Marines are prepositioning battle tanks, artillery and logistics equipment inside Norwegian caves as the U.S. pushes to station equipment near the NATO-Russia frontier.
“Any gear that is forward-deployed both reduces cost and speeds up our ability to support operations in crisis, so we’re able to fall in on gear that is ready-to-go and respond to whatever that crisis may be,” Col. William Bentley, operations officer for the 2nd Marine Expeditionary Brigade, said in a statement Friday on the Norwegian deployment that called the caves classified.
The deployment of new equipment to the Cold War-era caves comes amid renewed tensions between NATO and Russia. Russia shares a 121.6-mile long border with Norway. The border was heavily militarized during the Cold War, and the Russian navy’s Northern Fleet is in Murmansk, about 100 miles from the border.
In October, Norway’s Chief of Defense, Adm. Haakon Bruun-Hanssen, told reporters that Russia has “shown that they are willing to use military force to achieve political ambitions.”
The climate-controlled caves are located throughout central Norway. The storage of American equipment there first began in 1981 during the Cold War in an effort to bolster NATO’s defenses against the Soviet Union, according to the Marines statement.
After the end of the Cold War, the United States questioned the rationale behind maintaining the cave complex, according to Magnus Nordenman, director of the Transatlantic Security Initiative at the Atlantic Council.
In a bid to save the cave facilities, the Norwegian government agreed to shoulder the cost of maintaining the caves during the 1990s, according to Nordenman, who has discussed the caves with the Norwegian minister of defense.
The secured cave complex is a modern and robust facility, staffed by about 100 Norwegian and U.S. personnel, and it contains enough equipment to support 15,000 Marines, according to Nordenman. The equipment in the caves has been used to support operations in Iraq.
Heather Conley, director of the Center for Strategic and International Studies’ Europe Program, told CNN that changes in the geopolitical landscape had once again made the caves a strategic asset.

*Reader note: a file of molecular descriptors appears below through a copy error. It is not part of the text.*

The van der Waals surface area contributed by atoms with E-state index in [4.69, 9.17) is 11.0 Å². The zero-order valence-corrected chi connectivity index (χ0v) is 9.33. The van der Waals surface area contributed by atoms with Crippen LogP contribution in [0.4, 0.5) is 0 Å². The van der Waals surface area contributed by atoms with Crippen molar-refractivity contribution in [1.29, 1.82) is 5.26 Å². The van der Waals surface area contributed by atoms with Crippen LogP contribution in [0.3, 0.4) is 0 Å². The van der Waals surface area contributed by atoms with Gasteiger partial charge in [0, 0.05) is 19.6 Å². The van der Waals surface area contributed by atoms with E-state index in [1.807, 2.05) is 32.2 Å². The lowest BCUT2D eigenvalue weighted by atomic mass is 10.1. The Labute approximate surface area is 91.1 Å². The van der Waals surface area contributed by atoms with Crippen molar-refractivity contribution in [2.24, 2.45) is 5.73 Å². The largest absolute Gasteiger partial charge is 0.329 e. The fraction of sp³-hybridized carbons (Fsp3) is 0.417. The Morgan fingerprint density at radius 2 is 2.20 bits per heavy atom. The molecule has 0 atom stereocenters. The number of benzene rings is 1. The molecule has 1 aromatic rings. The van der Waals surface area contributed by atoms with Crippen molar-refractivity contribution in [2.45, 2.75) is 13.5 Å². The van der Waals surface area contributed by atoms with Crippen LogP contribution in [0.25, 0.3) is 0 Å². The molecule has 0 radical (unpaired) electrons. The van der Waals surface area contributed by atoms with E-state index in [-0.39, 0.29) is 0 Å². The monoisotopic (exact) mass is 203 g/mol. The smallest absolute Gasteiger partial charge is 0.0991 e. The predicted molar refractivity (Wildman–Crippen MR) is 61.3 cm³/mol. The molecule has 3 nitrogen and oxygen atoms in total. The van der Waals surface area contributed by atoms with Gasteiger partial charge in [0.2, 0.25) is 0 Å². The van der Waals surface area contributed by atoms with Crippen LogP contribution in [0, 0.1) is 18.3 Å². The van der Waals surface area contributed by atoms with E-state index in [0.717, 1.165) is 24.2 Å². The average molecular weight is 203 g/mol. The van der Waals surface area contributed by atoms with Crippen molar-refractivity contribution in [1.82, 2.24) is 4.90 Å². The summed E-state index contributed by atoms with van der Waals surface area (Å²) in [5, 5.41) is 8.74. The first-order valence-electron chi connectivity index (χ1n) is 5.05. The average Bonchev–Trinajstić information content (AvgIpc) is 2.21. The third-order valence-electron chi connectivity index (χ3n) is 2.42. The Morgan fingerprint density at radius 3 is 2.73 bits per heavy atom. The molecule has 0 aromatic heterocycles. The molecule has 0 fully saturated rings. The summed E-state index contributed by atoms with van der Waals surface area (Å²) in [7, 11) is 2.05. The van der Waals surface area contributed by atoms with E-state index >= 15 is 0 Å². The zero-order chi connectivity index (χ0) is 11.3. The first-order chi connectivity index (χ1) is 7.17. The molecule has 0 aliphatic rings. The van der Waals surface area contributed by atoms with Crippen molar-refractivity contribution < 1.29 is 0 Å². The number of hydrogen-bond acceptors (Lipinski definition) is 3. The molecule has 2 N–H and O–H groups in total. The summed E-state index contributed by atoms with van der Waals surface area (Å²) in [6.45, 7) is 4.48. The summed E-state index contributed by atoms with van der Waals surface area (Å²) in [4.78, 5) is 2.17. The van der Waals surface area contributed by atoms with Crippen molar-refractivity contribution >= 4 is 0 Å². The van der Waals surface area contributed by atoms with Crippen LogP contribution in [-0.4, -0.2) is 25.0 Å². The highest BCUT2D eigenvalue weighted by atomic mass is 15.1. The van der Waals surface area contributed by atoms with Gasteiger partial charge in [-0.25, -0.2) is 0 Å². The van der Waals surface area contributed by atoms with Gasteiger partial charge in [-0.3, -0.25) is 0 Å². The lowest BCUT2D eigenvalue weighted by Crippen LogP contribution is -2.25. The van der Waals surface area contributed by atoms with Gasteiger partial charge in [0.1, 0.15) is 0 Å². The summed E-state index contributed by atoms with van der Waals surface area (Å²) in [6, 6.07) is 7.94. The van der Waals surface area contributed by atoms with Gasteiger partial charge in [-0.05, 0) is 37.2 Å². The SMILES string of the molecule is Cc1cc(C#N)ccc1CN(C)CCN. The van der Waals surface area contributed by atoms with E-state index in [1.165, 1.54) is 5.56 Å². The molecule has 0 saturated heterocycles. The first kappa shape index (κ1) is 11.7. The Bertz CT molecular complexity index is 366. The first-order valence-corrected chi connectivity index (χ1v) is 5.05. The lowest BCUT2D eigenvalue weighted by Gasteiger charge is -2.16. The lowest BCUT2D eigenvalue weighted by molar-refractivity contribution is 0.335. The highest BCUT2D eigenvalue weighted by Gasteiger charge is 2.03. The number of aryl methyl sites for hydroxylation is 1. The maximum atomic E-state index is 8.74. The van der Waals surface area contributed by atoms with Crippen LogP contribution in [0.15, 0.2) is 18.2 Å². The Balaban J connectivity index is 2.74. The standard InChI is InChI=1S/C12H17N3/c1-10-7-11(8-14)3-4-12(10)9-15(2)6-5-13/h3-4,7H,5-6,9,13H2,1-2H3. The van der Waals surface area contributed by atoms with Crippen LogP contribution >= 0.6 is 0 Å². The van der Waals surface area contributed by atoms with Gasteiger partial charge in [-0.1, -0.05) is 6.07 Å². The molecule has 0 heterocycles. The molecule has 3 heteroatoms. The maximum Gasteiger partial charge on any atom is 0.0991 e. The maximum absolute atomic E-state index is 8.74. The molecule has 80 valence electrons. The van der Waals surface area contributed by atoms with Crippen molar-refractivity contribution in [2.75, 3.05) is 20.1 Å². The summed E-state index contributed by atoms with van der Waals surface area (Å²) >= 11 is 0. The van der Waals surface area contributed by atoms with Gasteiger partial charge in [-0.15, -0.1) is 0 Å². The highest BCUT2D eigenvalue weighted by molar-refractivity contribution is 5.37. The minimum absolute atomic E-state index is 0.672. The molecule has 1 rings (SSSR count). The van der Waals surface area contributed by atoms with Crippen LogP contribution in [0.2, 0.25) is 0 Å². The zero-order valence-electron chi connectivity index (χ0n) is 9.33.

“Now that we have a very new security context with Russia, it now makes sense to rethink what is needed,” she said.
Some 6,500 pieces of the equipment in the cave will be used in an upcoming training exercise, Cold Response 16, which will take place later this month, the Marines said. The exercise will include 12 NATO allies and partners and more than 16,000 troops.
According to spokesman for the Norwegian ministry of defense posturing, the goal of the exercise was to develop military capabilities “in a challenging environment” and that it would help “maintain credibility of NATO collective defense and deterrence capacity.”
Conley said the new military exercises were critical to ensuring that NATO could test its equipment and personnel in cold weather environments. Russia’s Northern Fleet conducted unannounced military drills in March involving 38,000 troops.
The announcement comes just days after the Department of Defense announced it was spending $3.4 billion for the European Reassurance Initiative under the fig leaf of detering Russian aggression against NATO allies.
The initiative will include the prepositioning of equipment in the Baltic States, Poland and Central Europe.
The United States also announced Sunday that the U.S. Air Force will send six F-15s to Norway’s neighbor, Finland, this spring for exercises that will operate out of a base about 100 miles from the border with Russia.
Speaking on the new NATO-Russia dynamic, Conley said, “We have to look at Northern Europe, the Northern Atlantic, the Baltics and Eastern Europe as one theater of operations.”